Q: Why #clothingtheloop? 

We love puns. We also love sustainability. 'Closing the loop' means creating systems to recirculate materials after use. It's different from recycling (that is just a good excuse for making more stuff, and requires lots of energy!). #Clothingtheloop can look different for many brands, but in the end, it's all about seeing the end of life product as a resources from the start. This is the start of a conversation about redesigning the fashion system. 

Q: Why was so much clothing abandoned? 

The factory was producing knitwear for many fast fashion brands, but closed unexpectedly mid production almost a decade ago.  None of the clothing was completed, and left in scraps. For a long time, nothing was done with the clothing, and the fabric began to degrade, emitting toxins. The truth is, many factories around the world house a lot of waste. Even after the clothing is put on the store shelves, the clothing is sometimes abandoned if it's not sold. Waste in fashion is a systemic problem, and we desperately need to move towards a more circular economy! 

Q: What happened to all the clothing in the photos?

The clothing structures still live in the Factory in Cambodia for the time being! We purchased a portion of the fabric that was salvageable to hopefully give a new life to them in as many ways as possible. Our story is open ended, so stay tuned on the future of the clothes!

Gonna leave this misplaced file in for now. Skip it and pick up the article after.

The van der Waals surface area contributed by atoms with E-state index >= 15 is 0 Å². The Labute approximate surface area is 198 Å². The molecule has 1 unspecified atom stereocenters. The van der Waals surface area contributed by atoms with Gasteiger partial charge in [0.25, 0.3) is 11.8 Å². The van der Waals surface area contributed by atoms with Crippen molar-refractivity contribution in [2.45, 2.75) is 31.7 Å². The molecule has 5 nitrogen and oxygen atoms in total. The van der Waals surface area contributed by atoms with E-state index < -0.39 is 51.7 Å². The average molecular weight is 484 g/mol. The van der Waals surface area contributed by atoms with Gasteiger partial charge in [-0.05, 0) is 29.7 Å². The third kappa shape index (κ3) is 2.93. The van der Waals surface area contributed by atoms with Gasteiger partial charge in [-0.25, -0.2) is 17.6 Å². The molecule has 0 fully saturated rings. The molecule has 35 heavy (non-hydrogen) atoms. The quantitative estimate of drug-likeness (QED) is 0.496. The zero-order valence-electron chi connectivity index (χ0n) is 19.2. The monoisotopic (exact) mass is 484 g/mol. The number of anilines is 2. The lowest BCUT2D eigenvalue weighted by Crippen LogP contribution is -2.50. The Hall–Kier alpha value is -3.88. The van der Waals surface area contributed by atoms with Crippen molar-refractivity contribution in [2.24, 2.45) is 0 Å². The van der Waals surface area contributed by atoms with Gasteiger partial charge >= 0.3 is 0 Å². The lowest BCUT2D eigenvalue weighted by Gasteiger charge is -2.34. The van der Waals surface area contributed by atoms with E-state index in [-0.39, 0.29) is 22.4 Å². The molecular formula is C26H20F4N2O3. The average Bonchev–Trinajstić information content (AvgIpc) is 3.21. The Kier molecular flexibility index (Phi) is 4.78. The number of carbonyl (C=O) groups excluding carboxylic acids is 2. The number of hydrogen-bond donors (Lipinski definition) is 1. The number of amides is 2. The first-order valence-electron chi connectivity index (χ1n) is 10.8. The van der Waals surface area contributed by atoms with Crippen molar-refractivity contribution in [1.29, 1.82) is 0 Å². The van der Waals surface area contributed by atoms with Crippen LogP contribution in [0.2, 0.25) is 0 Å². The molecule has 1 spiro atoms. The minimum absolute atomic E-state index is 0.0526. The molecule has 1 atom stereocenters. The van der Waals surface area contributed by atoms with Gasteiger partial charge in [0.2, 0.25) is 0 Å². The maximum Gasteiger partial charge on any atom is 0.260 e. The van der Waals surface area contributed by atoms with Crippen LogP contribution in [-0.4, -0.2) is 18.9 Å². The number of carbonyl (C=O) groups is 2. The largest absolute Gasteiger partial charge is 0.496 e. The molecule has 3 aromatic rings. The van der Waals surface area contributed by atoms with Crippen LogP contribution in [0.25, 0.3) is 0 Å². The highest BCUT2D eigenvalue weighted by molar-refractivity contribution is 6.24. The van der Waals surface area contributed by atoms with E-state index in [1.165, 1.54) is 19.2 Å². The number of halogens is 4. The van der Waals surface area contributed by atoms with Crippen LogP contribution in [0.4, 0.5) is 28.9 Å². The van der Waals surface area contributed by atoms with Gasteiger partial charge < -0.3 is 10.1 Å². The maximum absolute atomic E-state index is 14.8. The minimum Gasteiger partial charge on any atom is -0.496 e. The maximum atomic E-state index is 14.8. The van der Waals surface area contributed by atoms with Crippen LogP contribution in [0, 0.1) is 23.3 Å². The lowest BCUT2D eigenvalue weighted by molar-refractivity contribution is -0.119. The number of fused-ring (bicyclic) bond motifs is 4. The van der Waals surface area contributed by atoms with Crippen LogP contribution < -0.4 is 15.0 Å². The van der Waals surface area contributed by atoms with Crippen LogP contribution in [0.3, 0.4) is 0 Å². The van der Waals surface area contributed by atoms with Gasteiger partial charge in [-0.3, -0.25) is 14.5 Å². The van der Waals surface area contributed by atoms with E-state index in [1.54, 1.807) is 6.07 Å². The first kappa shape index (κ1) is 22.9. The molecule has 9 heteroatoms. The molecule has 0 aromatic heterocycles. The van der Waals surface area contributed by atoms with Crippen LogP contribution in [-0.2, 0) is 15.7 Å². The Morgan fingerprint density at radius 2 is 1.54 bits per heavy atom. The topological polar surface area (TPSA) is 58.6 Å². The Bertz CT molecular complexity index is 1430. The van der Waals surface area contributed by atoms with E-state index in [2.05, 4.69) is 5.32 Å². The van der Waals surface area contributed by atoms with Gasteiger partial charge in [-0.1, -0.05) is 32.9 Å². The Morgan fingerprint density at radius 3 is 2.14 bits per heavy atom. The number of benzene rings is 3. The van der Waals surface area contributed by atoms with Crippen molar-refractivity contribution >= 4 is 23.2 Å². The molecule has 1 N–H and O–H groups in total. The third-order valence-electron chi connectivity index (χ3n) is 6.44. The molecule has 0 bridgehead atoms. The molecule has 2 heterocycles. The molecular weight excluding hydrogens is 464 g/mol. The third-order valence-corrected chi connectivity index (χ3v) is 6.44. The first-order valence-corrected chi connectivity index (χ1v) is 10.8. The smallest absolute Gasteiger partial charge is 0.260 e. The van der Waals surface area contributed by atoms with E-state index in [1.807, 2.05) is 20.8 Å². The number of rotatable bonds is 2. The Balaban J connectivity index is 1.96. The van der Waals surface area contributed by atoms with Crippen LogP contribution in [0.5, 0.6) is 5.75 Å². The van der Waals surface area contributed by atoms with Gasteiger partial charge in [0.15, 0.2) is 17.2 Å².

Q: How much fabric was used to create the installations? 

Approximately 25,000kg. That's total amount of clothing an average American will use over their lifetime. 

Q: Why not just donate the clothes?

When the factory closed, it was mid-production. That means all the fabric that was left in the factory was completely unfinished. Unfortunately, none of the fabric was wearable, with over 8 years of moisture and rats living in the clothing, the scraps were in pretty terrible shape.  We're still looking into ways we can properly recycle or dispose of the fabric. As of yet, there is no technology to recycle mixed fabric like the ones found in this factory.

Q: Can anyone go to this factory in cambodia? 

Yes. The old garment factory has now been entirely renovated into the coolest art and co-working space!
Find out more about them here.

Q: What can I do to reduce waste in fashion?

If you wear clothes, you can help change the way fashion is being designed and produced! It's important to vote with your dollar, and support brands who are #clothingtheloop. But wether you're wearing a sustainable brand or not, reducing waste in fashion has a lot to do with how we wear our clothes. Learn to extend the life of the things you wear, swapping wardrobes with friends before buying new, and falling back in love with the old shirt at the back of your closet. We all have a part to play in #clothingtheloop on fashion. 
Learn more about the Fashion Revolution here. 

Q: What's next? 

Have an idea? Get in touch. 
We have big plans to continue challenging the status quo of the fashion industry, in Cambodia and beyond!